Kate Glantz is the CEO of Heartful.ly, a wedding registry for charitable giving. Through partnerships with nonprofit organizations in the U.S. and around the world, couples and their wedding guests are empowered to fund real development projects and build a legacy to grow alongside their marriage.
What motivated you to start your business?
Right out of college I joined the Peace Corps in Tanzania. My village was poor by every standard, but the way we celebrated life milestones was full of pure joy and generosity. It permanently altered the way I celebrated, too. Returning to the United States and taking up tenure as a “professional wedding guest,” I realized that weddings could be a powerful opportunity to give back. I didn’t see anyone out there building the solution I wanted, so I decided to create it myself!
What is the greatest barrier you faced in launching your business and how did you overcome it?
Doing a lot with almost nothing has been and remains the greatest barrier in growing Heartful.ly. I believe so viscerally in its need to exist, that my passion has often been enough to mobilize very talented people to get onboard for little or no compensation. This isn’t a sustainable solution, but in these early days, it’s been a true lifeline and testament to the fact that we’re building something very special!
Do you have a mentor? How did you find him/her?
I am fortunate to have many mentors. Some were introduced through formal channels, but most are people who I have met over the years and whose feedback I value and respect. I don’t think there’s a one size fits all approach for mentorship and consider many of my peers mentors as well!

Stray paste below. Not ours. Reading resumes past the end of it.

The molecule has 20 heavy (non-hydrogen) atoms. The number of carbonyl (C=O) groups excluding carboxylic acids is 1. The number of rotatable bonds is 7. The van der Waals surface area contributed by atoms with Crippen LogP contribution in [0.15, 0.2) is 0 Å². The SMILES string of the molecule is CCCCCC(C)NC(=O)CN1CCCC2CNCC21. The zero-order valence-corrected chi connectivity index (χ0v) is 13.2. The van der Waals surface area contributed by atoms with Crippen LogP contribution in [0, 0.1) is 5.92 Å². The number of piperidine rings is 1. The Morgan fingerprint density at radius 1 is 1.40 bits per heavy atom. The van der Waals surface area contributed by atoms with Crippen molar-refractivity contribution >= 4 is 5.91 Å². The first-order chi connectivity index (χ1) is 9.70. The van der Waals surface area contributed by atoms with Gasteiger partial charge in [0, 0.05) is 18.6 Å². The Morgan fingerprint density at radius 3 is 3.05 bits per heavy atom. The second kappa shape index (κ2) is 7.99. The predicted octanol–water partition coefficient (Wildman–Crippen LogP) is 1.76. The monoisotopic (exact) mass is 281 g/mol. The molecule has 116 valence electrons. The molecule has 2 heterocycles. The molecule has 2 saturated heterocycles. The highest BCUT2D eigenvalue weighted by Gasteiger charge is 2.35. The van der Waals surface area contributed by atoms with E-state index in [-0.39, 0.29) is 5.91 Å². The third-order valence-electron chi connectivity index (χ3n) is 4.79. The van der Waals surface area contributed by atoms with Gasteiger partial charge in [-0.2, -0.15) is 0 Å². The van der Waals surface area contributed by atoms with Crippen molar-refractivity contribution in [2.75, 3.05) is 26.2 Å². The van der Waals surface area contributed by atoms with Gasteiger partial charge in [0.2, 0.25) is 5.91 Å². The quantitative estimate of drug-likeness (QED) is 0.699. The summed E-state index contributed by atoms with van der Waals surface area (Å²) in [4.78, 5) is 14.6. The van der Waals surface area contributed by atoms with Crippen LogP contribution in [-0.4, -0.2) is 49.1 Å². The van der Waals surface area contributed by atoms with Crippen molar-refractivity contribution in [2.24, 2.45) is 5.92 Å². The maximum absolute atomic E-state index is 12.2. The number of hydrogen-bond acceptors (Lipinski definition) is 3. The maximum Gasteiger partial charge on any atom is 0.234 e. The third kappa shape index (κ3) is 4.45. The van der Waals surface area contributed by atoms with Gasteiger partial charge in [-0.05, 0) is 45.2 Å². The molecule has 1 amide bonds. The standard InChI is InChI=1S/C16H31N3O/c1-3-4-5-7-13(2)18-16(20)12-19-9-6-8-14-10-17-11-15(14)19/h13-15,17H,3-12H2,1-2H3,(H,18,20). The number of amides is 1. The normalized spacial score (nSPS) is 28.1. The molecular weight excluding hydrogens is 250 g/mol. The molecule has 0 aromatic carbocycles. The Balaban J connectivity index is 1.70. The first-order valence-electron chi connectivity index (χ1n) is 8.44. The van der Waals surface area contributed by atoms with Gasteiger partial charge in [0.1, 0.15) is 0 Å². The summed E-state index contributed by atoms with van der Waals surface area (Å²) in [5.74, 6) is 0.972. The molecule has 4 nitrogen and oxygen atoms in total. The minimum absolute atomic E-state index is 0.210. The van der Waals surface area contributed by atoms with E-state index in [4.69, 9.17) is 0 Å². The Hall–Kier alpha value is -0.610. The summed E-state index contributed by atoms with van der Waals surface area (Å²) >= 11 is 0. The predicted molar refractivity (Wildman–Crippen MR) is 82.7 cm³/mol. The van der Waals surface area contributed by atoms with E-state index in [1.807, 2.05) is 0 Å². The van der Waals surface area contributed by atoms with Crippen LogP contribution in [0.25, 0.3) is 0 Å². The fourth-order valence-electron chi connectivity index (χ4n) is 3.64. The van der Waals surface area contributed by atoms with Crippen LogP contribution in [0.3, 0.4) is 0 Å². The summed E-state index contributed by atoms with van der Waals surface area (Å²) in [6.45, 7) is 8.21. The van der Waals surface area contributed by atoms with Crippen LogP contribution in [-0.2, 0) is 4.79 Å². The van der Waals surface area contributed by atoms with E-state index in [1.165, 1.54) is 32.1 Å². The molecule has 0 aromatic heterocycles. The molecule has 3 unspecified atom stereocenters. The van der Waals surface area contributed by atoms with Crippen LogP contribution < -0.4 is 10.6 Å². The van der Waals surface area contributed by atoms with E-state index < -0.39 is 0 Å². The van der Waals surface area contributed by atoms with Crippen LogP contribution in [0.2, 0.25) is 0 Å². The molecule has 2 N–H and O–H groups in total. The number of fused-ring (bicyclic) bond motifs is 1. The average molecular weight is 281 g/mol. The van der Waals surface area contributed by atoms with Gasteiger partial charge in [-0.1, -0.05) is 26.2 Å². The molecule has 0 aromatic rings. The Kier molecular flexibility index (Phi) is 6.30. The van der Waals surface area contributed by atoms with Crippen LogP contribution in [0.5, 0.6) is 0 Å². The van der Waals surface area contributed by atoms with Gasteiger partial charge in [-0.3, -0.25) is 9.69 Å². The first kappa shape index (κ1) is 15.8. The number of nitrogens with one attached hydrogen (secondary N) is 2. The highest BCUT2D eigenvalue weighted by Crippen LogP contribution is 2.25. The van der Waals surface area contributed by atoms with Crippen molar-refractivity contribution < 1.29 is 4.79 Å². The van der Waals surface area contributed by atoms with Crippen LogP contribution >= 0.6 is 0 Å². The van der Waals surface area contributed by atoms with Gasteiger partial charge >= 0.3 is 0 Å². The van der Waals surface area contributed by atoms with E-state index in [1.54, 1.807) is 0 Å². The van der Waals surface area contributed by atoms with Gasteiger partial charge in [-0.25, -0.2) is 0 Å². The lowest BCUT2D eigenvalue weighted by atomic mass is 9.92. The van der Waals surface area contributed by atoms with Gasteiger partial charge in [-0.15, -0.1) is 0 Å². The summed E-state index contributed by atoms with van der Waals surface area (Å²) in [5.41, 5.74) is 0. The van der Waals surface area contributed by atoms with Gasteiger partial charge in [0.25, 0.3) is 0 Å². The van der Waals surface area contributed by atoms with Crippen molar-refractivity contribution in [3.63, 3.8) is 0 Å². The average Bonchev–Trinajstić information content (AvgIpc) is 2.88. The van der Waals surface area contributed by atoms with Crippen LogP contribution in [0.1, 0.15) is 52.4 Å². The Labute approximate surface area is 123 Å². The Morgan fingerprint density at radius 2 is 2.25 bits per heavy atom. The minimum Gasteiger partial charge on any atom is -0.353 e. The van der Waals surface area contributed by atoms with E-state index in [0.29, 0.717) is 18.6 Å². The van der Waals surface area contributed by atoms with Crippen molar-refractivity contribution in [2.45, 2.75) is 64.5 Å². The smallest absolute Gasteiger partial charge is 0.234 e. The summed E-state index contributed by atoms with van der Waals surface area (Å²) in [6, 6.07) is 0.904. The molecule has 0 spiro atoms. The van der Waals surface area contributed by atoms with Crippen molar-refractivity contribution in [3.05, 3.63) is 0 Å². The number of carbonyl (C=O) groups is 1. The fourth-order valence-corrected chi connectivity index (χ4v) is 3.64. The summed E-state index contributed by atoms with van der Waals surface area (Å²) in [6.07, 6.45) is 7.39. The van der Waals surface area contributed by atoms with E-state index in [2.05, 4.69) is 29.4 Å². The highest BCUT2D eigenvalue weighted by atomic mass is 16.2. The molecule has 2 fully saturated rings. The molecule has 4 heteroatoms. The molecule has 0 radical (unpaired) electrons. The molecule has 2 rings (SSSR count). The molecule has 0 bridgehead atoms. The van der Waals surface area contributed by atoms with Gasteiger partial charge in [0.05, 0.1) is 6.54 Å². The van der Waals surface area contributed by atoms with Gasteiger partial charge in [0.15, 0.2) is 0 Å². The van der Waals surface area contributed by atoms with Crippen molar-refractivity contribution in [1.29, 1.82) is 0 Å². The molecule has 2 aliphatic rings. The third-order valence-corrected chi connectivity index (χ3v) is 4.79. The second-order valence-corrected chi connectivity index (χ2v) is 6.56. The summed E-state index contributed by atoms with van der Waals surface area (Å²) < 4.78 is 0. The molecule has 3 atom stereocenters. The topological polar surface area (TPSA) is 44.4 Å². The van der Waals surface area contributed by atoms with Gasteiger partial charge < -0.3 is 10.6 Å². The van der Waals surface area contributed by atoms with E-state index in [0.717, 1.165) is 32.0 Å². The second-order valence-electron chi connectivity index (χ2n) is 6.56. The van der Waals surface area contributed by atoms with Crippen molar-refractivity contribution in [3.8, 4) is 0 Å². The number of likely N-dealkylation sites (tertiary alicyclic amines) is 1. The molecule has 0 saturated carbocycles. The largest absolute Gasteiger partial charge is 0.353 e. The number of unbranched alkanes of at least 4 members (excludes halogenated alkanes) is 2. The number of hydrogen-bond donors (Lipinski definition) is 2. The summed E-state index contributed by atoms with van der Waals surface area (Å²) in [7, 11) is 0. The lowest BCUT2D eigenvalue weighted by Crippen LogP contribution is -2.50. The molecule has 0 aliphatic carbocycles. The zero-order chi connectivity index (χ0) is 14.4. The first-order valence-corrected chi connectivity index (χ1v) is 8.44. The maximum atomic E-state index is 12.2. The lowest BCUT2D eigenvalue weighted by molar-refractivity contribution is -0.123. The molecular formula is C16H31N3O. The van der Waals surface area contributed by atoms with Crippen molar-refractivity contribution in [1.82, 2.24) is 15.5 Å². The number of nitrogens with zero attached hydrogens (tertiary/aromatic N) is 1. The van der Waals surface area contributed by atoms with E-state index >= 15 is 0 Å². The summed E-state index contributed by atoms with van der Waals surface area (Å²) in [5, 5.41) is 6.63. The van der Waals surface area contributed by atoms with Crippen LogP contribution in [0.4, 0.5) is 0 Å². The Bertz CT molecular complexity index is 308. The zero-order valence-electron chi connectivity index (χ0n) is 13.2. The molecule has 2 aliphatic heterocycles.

If you could go back in time to when you were first starting, what would you tell yourself, with the intention of avoiding mistakes and heart ache?
Don’t hold yourself back. It took me a long time to take Heartful.ly from daydream to reality because a part of me was waiting for permission. Once I realized that this was the type of permission that had to come from within, I put one foot in front of the other and began building!
What resources have been most helpful to you?
I find that casual, in-person meetings have been incredibly helpful. Whether discussing business, sharing startup stories, asking for advice (or giving it), building real relationships has been the most valuable and enjoyable part of this journey. Also, Google. I’ve spared myself a lot of time and embarrassment by Googling my questions first.
What does success look like for you?
Success to me is building a platform that people enjoy using regularly, while growing a sustainable business to back it up.
What do you do to recharge?
Good people, good food, good drinks, and bad TV. J
What’s your advice for a woman that’s considering starting her own business?
Go for it! You can recover from failure, but always wondering “what if” is a much tougher pill to swallow.